* Three of largest four -- Blue Cross Blue Shield, Tufts Health Plan and Fallon Community Health -- posted operating losses in 2009.
* In an emergency suit heard in Boston superior court yesterday, they argued that the arbitrary rate cap will result in another $100 million in collective losses this year and make it impossible to pay the anticipated cost of claims.
* It may even threaten the near-term solvency of some companies, so until the matter is resolved, the insurers have simply stopped selling new policies.

A court decision is expected by Monday, but state officials have demanded that the insurers -- under the threat of fines and other regulatory punishments -- resume offering quotes by today and to revert to year-old base premiums. Let that one sink in, says the Journal: Patrick has made the health insurance business so painful the government actually has to order private companies to sell their products (albeit at sub-market costs)."

Someone please explain to me why the system is working so swimmingly in MA.

Steve

Posted by: FatTriplet3 | April 16, 2010 1:56 PM | Report abuse

A vision of whats to come. From the April 9th WSJ:

"The Massachusetts small-group market that serves about 800,000 residents shut down after Patrick kicked off his re-election campaign by presumptively rejecting about 90 percent of the premium increases the state's insurers had asked regulators to approve. Health costs have run off the rails since former GOP Gov. Mitt Romney passed universal coverage in 2006, and Patrick now claims price controls are the sensible response to this ostensibly industry greed.

Yet all of the major Massachusetts insurers are nonprofits, says the Journal:

* Three of largest four -- Blue Cross Blue Shield, Tufts Health Plan and Fallon Community Health -- posted operating losses in 2009.
* In an emergency suit heard in Boston superior court yesterday, they argued that the arbitrary rate cap will result in another $100 million in collective losses this year and make it impossible to pay the anticipated cost of claims.
* It may even threaten the near-term solvency of some companies, so until the matter is resolved, the insurers have simply stopped selling new policies.

A court decision is expected by Monday, but state officials have demanded that the insurers -- under the threat of fines and other regulatory punishments -- resume offering quotes by today and to revert to year-old base premiums. Let that one sink in, says the Journal: Patrick has made the health insurance business so painful the government actually has to order private companies to sell their products (albeit at sub-market costs)."

Someone please explain to me why the system is working so swimmingly in MA.

Steve

Posted by: FatTriplet3 | April 16, 2010 1:56 PM | Report abuse

The big issue now is whether O'Reilly will run a correction and retract his statement.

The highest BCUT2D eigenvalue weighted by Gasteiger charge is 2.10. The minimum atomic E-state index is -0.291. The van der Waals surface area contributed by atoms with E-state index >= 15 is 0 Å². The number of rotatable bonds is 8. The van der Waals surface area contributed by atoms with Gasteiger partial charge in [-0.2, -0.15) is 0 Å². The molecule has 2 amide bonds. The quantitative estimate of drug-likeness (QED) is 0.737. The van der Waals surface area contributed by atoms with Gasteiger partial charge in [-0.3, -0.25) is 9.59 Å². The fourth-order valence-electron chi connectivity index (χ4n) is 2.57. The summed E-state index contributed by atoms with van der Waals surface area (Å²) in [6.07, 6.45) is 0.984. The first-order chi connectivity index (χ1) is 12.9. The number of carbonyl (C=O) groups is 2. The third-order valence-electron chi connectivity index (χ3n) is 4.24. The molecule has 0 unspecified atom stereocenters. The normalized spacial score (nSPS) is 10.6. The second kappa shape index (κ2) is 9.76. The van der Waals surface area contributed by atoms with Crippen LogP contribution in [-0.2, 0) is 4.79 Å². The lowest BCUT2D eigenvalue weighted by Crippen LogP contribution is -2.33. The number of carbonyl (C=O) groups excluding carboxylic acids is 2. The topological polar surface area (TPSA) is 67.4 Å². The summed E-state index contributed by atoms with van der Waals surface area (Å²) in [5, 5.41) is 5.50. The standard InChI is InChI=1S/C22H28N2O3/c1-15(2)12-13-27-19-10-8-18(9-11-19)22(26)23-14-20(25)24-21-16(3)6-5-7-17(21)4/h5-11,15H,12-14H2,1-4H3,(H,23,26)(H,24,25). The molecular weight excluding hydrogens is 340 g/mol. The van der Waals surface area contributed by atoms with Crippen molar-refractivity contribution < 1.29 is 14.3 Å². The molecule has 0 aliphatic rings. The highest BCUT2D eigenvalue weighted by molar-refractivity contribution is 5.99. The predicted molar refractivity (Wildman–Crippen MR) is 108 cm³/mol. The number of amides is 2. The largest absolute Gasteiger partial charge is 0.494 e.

Posted by: etdean1 | April 16, 2010 1:56 PM | Report abuse

A vision of whats to come. From the April 9th WSJ:

"The Massachusetts small-group market that serves about 800,000 residents shut down after Patrick kicked off his re-election campaign by presumptively rejecting about 90 percent of the premium increases the state's insurers had asked regulators to approve. Health costs have run off the rails since former GOP Gov. Mitt Romney passed universal coverage in 2006, and Patrick now claims price controls are the sensible response to this ostensibly industry greed.

Yet all of the major Massachusetts insurers are nonprofits, says the Journal:

* Three of largest four -- Blue Cross Blue Shield, Tufts Health Plan and Fallon Community Health -- posted operating losses in 2009.
* In an emergency suit heard in Boston superior court yesterday, they argued that the arbitrary rate cap will result in another $100 million in collective losses this year and make it impossible to pay the anticipated cost of claims.
* It may even threaten the near-term solvency of some companies, so until the matter is resolved, the insurers have simply stopped selling new policies.

A court decision is expected by Monday, but state officials have demanded that the insurers -- under the threat of fines and other regulatory punishments -- resume offering quotes by today and to revert to year-old base premiums. Let that one sink in, says the Journal: Patrick has made the health insurance business so painful the government actually has to order private companies to sell their products (albeit at sub-market costs)."

Someone please explain to me why the system is working so swimmingly in MA.

Steve

Posted by: FatTriplet3 | April 16, 2010 1:56 PM | Report abuse

The big issue now is whether O'Reilly will run a correction and retract his statement.

Posted by: etdean1 | April 16, 2010 1:56 PM | Report abuse

It is impossible to catch a right-wing ideologue in a lie. Because even when confronted with the bold faced evidence of the lie they will look bug-eyed at you and claim some liberal commie fabricated that evidence.

I had a discussion with my conservative SO this morning about this O'Reilly issue, and he claimed Bill O'Reilly was right. I didn't know it at the time that O'Reilly had been caught in a big lie. But it is apparent now that the reason my SO was talking about this issue was that the Fox talking points had already gone out to defend O'Reilly. I.e. my SO's comments were a pre-emptive strike on the outing of O'Reilly's lie.

Posted by: Lomillialor | April 16, 2010 1:56 PM | Report abuse

It is impossible to catch a right-wing ideologue in a lie. Because even faced with the bold faced evidence of the lie they will look bug-eyed at you and claim some liberal commie fabricated that evidence.